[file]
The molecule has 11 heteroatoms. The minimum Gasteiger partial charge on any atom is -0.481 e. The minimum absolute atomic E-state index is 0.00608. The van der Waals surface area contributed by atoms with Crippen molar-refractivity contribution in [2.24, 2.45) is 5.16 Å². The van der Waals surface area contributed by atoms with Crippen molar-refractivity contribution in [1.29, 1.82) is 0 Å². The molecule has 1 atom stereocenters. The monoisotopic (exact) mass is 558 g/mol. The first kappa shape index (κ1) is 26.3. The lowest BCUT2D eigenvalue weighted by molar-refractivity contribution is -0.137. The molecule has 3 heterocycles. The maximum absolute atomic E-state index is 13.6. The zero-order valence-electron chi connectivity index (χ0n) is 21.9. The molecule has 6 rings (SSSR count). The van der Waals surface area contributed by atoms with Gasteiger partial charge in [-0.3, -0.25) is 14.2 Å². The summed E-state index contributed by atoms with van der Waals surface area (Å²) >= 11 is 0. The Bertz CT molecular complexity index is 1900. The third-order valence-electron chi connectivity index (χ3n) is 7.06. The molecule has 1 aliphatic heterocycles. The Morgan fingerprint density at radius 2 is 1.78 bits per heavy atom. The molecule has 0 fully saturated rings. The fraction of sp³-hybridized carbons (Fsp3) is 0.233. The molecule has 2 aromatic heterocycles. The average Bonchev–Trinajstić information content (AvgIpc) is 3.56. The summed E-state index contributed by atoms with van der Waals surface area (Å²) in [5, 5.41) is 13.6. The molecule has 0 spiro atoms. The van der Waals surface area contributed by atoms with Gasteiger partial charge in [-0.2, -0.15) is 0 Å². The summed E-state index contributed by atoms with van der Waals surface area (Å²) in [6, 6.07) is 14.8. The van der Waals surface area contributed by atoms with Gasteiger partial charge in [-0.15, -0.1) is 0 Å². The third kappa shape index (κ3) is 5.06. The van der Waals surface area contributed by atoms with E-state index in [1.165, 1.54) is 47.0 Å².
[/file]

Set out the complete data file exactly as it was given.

The molecule has 11 heteroatoms. The minimum Gasteiger partial charge on any atom is -0.481 e. The minimum absolute atomic E-state index is 0.00608. The van der Waals surface area contributed by atoms with Crippen molar-refractivity contribution in [2.24, 2.45) is 5.16 Å². The van der Waals surface area contributed by atoms with Crippen molar-refractivity contribution in [1.29, 1.82) is 0 Å². The molecule has 1 atom stereocenters. The monoisotopic (exact) mass is 558 g/mol. The first kappa shape index (κ1) is 26.3. The lowest BCUT2D eigenvalue weighted by molar-refractivity contribution is -0.137. The molecule has 3 heterocycles. The maximum absolute atomic E-state index is 13.6. The zero-order valence-electron chi connectivity index (χ0n) is 21.9. The molecule has 6 rings (SSSR count). The van der Waals surface area contributed by atoms with Gasteiger partial charge in [-0.3, -0.25) is 14.2 Å². The summed E-state index contributed by atoms with van der Waals surface area (Å²) >= 11 is 0. The Bertz CT molecular complexity index is 1900. The third-order valence-electron chi connectivity index (χ3n) is 7.06. The molecule has 1 aliphatic heterocycles. The Morgan fingerprint density at radius 2 is 1.78 bits per heavy atom. The molecule has 0 fully saturated rings. The fraction of sp³-hybridized carbons (Fsp3) is 0.233. The molecule has 2 aromatic heterocycles. The average Bonchev–Trinajstić information content (AvgIpc) is 3.56. The summed E-state index contributed by atoms with van der Waals surface area (Å²) in [5, 5.41) is 13.6. The molecule has 0 spiro atoms. The van der Waals surface area contributed by atoms with Gasteiger partial charge in [-0.2, -0.15) is 0 Å². The summed E-state index contributed by atoms with van der Waals surface area (Å²) in [6, 6.07) is 14.8. The van der Waals surface area contributed by atoms with Gasteiger partial charge in [-0.15, -0.1) is 0 Å². The third kappa shape index (κ3) is 5.06. The van der Waals surface area contributed by atoms with E-state index in [1.165, 1.54) is 47.0 Å².